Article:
We now have a large piece of property in Saldanha Bay and are waiting for the opportunities to build something there. We already have offices and container workshops at the Saldanha Steel premises. As from next year, we will be putting permanent people on site there.

South African companies have the potential to play a key role in partnering up with international players that want to expand in Africa. Is this a scenario that lies in the cards of Allweld?
We have already identified a number of countries where we want to get involved, i.e. by having offices or a presence. We already have people in training at our facilities here, that are being made ready to run these offices. I have a permanent resident from Ghana working here, and we have been to Ghana a number of times. We also want to set up a base in the East in order to be a gateway to Africa for the European companies. We have been approached by quite a few companies. However, they are still awaiting further growth and for a few things to be sorted out before committing to significant investments. Moreover, these companies are not only active in the oil and gas sector, but also have a strong presence in the mining sector. For Allweld, the opportunities are therefore definitely there.

Having this broad portfolio of services directed towards different sectors surely must be an advantage when servicing your clients. What other strengths do you see for Allweld?
I have been to quite a few African countries, such as Namibia, Cameroon, Benin, Ghana, Nigeria, Angola etc. We have done our research and know where we want to go in this continent. In general, we have the ability to understand the African ways. Our training ability also gives us the opportunity to not only go there with expats, but also to train the locals and eventually hand over the operations to them. In Angola for example, we have managed to build up strong relationships with some of the locals, which are eager to take on new projects.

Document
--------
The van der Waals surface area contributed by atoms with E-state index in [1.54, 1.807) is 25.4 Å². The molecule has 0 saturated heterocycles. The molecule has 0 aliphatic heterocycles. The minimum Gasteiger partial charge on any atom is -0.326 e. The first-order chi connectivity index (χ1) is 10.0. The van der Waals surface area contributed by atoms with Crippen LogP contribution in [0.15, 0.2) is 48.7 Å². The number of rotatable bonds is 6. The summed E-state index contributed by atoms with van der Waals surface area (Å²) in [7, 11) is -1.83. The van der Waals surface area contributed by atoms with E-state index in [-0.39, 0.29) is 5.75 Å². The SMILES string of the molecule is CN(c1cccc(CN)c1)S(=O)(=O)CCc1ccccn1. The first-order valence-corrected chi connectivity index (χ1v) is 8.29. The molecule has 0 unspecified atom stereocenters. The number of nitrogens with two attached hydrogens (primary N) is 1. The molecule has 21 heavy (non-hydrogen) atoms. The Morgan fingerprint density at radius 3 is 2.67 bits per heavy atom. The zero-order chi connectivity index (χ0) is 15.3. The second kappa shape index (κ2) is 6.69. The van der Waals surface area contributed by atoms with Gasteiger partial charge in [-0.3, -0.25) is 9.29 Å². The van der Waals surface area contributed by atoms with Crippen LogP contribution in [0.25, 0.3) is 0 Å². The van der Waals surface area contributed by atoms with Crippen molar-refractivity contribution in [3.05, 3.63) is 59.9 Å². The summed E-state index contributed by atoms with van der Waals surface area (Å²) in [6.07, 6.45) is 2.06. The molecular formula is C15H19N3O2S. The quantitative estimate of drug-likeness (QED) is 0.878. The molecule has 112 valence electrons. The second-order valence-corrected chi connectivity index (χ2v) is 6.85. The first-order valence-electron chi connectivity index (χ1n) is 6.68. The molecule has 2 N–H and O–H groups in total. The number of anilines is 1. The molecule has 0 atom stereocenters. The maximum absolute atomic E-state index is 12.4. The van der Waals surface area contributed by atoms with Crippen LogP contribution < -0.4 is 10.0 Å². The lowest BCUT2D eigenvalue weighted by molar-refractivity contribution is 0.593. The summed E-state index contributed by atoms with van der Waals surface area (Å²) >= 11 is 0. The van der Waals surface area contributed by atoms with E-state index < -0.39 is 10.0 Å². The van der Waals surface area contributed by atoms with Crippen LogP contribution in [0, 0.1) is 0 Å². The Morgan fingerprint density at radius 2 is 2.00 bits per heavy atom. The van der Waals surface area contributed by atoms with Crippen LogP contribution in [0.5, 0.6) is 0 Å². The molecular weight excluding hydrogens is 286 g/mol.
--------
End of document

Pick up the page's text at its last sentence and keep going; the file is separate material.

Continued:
Going forward, it is clear that South Africa is too small for Allweld. As your slogan says, you want to be “the best in the weld”. How far exactly are you on this journey?
Today, we have quite a good marketing strategy to create Allweld Africa, in order to be seen as an African player. Africa is big enough for us, it is who we are and how we want to be seen. We do not aim to be a global player. I really enjoy Aberdeen and perhaps may set up a sales office there, but not more than that, unless if our clients want us to.

As a final question, what are now your strategic priorities for the company in the near future?
For the next 5 years, we are looking at acquiring quite a few other companies that can add value to what we want to offer our clients. We now have a strong focus on acquisitions and partnerships. These have to be companies that offer something that we do not, but still in our line of work. Their service portfolio needs to be complementary, just like what we have managed to do with the acquisition of the valve workshop.